Renua Ireland will make impact, but how much and for how long?

Ideologically, there’s little surprise it will be positioned on right of political spectrum, but not obdurately so

As Renua Ireland was launched in 2015 Harry McGee followed the key players behind the scenes to watch a new party being built. Video: Kathleen Harris

 

The new party, Renua Ireland, will undoubtedly have an impact on Irish politics.

The questions are:

How much?

And for how long?

The party led by Lucinda Creighton is well organised, highly-motivated and focused. The targets that it has set itself are ambitious; candidates in each constituency; a double digit return of Dáil deputies after the next election, as well as being prepared to enter government.

Ideologically, there is little surprise it will be positioned on the right of the political spectrum, but not obdurately so. It has some policies (especially on child care) that left wing parties would not cavil with. But generally, it will be pro-business, pro-enterprise, and in favour of small government.

The most contentious policy of the 16 it unveiled was its promise to shake up the public service.

There is little ambiguity about its stance: Merit rather than tenure should be the basis for promoting across the public service its policy document says. Also it wants measures introduced to “deal with serial underperformance”, which means sanctions. You can take it that public sector unions would be rushing to affiliate with the new party.

As expected, Renua is also majoring on reform and open-ness.

Creighton had the best lines of the day when she said: “We intend to govern in the sunshine. We should trust Irish citizens with the truth.”

That said, parties have been promising radical reform in their political manifestos for over 200 years but the realities of government severely dilute those heady aspirations. Renua wants to publish the minutes of every Cabinet meeting within 48 hours and also to publish the opinion of the Attorney General. It also wants limits set on the time a minster can serve.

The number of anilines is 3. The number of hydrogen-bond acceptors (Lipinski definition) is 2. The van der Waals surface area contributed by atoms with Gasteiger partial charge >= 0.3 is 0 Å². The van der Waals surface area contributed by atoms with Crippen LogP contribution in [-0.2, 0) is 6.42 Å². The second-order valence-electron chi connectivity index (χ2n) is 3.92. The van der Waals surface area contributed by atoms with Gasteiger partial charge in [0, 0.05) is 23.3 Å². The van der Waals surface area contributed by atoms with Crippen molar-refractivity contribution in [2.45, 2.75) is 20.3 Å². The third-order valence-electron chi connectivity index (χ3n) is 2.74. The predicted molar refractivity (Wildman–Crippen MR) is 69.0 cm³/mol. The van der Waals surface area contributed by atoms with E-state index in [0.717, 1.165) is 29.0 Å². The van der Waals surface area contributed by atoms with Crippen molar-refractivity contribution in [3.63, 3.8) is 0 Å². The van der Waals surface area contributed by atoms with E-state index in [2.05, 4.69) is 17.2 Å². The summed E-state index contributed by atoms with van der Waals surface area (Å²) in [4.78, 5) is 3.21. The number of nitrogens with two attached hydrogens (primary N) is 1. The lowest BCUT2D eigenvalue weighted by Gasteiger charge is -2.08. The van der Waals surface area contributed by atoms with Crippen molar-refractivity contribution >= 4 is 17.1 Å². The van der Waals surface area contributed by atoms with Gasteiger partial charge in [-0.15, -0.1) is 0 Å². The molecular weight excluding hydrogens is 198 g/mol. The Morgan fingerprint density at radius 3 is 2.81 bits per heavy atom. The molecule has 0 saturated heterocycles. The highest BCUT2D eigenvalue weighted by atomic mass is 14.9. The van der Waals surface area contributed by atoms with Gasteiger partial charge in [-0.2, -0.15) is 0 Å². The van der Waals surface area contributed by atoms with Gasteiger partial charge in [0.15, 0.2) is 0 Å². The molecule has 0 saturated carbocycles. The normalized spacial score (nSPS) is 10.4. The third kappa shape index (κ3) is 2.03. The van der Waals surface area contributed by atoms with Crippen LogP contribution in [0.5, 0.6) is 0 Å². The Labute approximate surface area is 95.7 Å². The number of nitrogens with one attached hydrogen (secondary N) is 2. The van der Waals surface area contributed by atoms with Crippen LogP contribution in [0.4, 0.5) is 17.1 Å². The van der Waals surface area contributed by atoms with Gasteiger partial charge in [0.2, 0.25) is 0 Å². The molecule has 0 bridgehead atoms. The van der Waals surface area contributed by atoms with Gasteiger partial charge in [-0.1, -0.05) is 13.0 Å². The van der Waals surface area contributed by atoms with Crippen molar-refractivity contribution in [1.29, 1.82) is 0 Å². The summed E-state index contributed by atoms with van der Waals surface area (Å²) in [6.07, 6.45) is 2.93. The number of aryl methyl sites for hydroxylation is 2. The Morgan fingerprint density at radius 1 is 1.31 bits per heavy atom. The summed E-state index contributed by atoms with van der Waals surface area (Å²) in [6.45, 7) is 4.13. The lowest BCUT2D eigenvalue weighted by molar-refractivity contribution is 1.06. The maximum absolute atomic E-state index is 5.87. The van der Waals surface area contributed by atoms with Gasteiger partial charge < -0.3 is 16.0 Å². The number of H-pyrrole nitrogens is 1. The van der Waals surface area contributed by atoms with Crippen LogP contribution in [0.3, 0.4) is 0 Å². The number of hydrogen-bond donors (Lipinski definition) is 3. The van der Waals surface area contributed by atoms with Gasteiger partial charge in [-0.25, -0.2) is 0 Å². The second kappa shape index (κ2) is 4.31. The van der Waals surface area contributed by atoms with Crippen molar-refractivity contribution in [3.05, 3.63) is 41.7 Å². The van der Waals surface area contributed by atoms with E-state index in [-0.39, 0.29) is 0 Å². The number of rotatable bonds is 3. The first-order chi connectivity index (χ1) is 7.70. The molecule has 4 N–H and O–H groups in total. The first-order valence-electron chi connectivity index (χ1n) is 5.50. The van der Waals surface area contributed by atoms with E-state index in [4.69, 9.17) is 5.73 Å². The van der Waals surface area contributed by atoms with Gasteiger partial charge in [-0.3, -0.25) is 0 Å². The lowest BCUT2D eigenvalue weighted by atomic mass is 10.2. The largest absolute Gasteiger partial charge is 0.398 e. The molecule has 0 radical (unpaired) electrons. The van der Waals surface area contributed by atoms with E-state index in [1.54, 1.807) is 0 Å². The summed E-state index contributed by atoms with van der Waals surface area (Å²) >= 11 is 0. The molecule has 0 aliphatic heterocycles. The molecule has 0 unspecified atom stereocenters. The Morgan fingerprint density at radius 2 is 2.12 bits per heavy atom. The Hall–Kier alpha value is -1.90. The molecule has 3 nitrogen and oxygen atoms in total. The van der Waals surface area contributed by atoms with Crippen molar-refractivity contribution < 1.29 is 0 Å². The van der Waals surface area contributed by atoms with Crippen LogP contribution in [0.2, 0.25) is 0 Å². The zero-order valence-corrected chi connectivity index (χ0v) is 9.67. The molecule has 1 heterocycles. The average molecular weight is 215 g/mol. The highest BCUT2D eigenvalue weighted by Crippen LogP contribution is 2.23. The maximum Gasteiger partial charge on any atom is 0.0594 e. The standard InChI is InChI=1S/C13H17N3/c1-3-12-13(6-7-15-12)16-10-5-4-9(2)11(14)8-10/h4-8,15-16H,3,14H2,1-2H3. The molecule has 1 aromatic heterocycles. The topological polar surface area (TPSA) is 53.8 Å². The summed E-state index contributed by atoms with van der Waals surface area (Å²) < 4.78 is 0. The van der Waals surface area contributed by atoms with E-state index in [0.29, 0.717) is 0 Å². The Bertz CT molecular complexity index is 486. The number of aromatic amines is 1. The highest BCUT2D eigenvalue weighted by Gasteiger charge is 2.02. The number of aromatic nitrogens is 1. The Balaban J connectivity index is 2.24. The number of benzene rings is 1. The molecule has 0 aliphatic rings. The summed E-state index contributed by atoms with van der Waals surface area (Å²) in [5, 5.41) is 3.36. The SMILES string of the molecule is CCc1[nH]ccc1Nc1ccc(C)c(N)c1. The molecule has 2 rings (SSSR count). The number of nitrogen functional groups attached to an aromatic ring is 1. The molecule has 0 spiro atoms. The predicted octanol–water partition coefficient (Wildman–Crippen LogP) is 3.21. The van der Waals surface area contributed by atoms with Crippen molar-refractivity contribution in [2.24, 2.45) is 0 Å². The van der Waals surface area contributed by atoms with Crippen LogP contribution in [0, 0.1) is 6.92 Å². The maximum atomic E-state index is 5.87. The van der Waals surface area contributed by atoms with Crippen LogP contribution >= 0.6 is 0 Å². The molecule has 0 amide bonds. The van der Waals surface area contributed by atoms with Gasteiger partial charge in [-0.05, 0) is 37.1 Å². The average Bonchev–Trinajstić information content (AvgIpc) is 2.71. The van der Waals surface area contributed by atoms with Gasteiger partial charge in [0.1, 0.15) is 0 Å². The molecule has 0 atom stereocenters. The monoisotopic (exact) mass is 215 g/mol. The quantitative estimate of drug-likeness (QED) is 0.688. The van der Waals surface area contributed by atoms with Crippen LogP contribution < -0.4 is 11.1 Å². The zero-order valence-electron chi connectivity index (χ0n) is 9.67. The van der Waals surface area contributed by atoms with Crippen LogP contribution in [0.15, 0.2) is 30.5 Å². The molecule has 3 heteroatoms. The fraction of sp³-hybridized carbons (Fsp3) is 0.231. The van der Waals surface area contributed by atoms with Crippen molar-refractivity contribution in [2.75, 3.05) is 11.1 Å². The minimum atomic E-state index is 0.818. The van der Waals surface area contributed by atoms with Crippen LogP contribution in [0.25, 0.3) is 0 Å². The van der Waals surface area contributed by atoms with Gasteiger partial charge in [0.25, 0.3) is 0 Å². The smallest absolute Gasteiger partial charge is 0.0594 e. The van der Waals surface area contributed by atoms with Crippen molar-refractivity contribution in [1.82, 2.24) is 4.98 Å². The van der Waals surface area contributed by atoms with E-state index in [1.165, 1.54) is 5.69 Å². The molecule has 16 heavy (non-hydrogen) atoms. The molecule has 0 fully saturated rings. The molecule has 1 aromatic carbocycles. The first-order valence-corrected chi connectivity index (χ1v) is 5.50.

The promises sound laudable.

But you wonder how they might work in real life situations as opposed to in dress rehearsal:

Will Ministers find other ways (perhaps an informal chit-chat meeting) of keeping something quiet?

Will it have a cooling effect?

If a particular minister is very good at her or his job, is it not right for to continue on, even if it is over a period of years?

The party’s policy development is a work in progress. It listed 16 policy items on Friday, but other than business tax reforms, it has not yet produced its policy papers on the big-ticket items for the next general election: the wider economy; health and education.

The party is up-front in saying that these are a work in progress. Creighton and the party’s policy director Ross McCarthy have said they are not in the business of publishing policy on the back of envelopes. So we will have to wait until later this year to see what is unveiled on these major areas that could make or break the party. They promise something major: we will have to wait and see.

Where it might have difficulty is in attracting candidates. The party has three TDs, a senator and a handful of councillors. There are some interesting additions from the world of business (Eddie Hobbs and Jonathan Irwin) and from the caring professions (Shane Dunphy) but there is a sense that the party will need to attract strong candidates with an established profile if it is to make the breakthrough it wants.

Hobbs remains undecided on running which sends out mixed messages. Until he plump one way or the other, the party will continue to be seen very much as a Creighton vehicle. Given her own very assured performance yesterday, there is little doubt about her abilities as a politician and as a potential political leader. But unless others big hitters emerge, the personality of the party will be subsumed in to Creighton’s.

The PDs created a huge impact 30 years ago when arriving on the scene. But like a comet, it all began to fizzle out after a while. Renua’s big battle won’t be the next 12 months - it will be trying to sustain the project into the future.

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